Definition of on the snap

As a result of the opening break shot (the "snap"), usually said of winning by pocketing the money ball ("won on the snap", "got it on the snap", etc.) Employed most commonly in the game of nine-ball where pocketing the 9 ball at any time in the game on a legal stroke, including the break shot, garners a win.

24 Random Essential Billiards Terms

This describes a shot in carom games where the cue ball is driven all the way across the long rail, crossing the table, to score a point.
Chiefly British: Same as shark (senses 1, 2). The term appears in lyrics from The Mikado (1884) in relation to billiards, and developed from sharper (in use by at least 1681, but now obsolete) meaning "hustler" but not specific to billiards.
Short for left english (side), i.e. spin imparted to the cue ball by stroking it to the lefthand side of its vertical axis. Contrast right.
Usually a one-piece cue freely available for use by patrons in bars and pool halls.
Also swan rest. A type of rest, similar to a spider in that the head is raised by longer supporting legs, but instead of a selection of grooves on the top for the cue to rest in there is only one, on the end of an overhanging neck, so that a player can get to the cue ball more easily if the path is blocked by two or more obstructing balls. Also known as the goose neck.
Short for right english (side), i.e. side spin imparted to the cue ball by stroking it to the right-hand side of its vertical axis. Contrast left.

1- Shortened phrase of "ball-in-hand".

2 - In snooker, the ability to place the cue ball anywhere inside the boundaries of the D. This occurs at the start of a frame, and after the cue ball has been potted or forced off the table.
Also a short form of "Ball In Hand".

A deliberate foul that leaves the balls in a safe position, reducing the risk of giving a frame-winning chance to the opponent. The miss rule in snooker was implemented primarily to discourage the professional fouls.
Displacement of the cue ball's path away from the parallel line formed by the cue stick's direction of travel; occurs every time english is employed. The degree of deflection increases as the amount of english applied increases. It is also called squirt, typically in the United States.
Making all of the required shots in a game (rack) without the opponent ever getting to the table or getting back to the table.
Also yellow(s).
In snooker, the lowest-value colour ball on the table, being worth two points. It is one of the baulk colours.
In blackball, one of two groups of seven object balls that must be potted before the eight ball; compare stripes; contrast red ball.
A geometric form, usually aluminum, wooden or plastic, used to assist in setting up balls in games like eight-ball, nine-ball, and snooker. The rack allows for more consistently tight grouping of balls, which is necessary for a successful break shot. In most games a triangle-shaped rack capable of holding fifteen balls can be employed, even if the game calls for racking less than a full ball set, such as in the game of nine-ball. For further information, see the Rack (billiards) main article.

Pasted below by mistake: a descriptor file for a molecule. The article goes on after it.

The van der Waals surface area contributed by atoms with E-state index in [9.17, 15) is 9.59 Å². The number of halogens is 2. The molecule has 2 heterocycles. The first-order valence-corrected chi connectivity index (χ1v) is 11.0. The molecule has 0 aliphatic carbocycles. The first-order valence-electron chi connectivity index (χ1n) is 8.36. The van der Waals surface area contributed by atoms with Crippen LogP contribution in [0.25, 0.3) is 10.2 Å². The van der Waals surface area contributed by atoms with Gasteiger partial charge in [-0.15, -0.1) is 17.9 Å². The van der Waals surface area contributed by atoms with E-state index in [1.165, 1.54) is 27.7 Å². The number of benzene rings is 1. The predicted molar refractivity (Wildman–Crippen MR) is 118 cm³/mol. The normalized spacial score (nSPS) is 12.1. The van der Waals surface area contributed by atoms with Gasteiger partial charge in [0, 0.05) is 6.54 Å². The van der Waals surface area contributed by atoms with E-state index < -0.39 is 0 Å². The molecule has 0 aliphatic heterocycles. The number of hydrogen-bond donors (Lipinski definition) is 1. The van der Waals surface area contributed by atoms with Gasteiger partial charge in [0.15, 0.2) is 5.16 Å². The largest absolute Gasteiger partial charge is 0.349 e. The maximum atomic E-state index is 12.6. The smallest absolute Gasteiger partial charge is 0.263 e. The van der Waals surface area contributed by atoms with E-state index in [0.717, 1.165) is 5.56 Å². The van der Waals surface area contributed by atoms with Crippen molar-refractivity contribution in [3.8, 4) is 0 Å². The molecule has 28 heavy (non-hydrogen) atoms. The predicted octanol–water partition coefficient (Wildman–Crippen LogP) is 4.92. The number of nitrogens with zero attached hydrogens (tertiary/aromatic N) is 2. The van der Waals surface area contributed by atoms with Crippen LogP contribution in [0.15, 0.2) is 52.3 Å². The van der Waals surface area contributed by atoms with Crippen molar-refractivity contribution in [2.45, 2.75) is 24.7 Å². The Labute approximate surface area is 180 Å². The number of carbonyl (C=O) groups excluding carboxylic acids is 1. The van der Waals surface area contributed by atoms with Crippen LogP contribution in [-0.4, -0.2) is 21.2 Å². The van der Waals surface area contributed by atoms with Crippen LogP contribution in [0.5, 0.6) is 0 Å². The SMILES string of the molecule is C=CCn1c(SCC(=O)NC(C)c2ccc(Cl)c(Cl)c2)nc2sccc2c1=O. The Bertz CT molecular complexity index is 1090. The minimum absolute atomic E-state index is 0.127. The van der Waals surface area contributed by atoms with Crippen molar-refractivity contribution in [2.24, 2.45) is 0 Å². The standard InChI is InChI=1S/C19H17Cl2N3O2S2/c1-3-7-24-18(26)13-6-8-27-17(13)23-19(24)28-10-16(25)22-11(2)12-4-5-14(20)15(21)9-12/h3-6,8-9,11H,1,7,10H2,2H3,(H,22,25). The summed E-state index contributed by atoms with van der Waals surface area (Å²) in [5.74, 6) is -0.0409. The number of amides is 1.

In some games, refers to a single frame.
American Cuemakers Association. This organization was formed in 1992 to help bring value to the development and advancement of cues in the United states.
A very thin cut shot in which the cue ball just brushes the edge of an object ball. "Feather" by itself can be both noun and verb (e.g. "feathering the ball").
Two or more object balls that are touching or are close together.
In snooker and other British usages, a break of 50-99 points (100 points or more being called a century), which involves potting at least 12 consecutive balls (i.e. the last 3 reds with at least 2 blacks and a pink, followed by all the colours).
This describes when a player is trapped behind a ball. (n.) - This is also the amount of money a player is down after betting.
A joint type in which the butt and shaft screw together in a tight lock, resulting in a better shot with more hitting power.
Playing an opponent for money who has no chance of winning based on disparity of skill levels. The term robbed is also sometimes used humorously in exclamations when a shot that looks like it would work did not, as in "Oh! You got robbed on that one!"
To take one's two-piece cue stick apart. When done before a game's conclusion, it often indicates that the game is conceded.
You can cheat the pocket by angling your shot to go in at the right or left of the pocket opening when sinking a shot. This permits the cue ball to strike the object ball at a different contact point than the most obvious one.
Same as feather (US) or snick (UK)
This the area behind the pocket points before the pocket. The ball can get behind here and rest waiting to be pocketed, or the cue ball can get corner hooked in this location. Different tables feature a smaller or larger area here which can make these situations more or less achievable.
A low hit on the cue ball (but not as low as normal draw), often used to change the cue ball's angle of deflection off the object ball.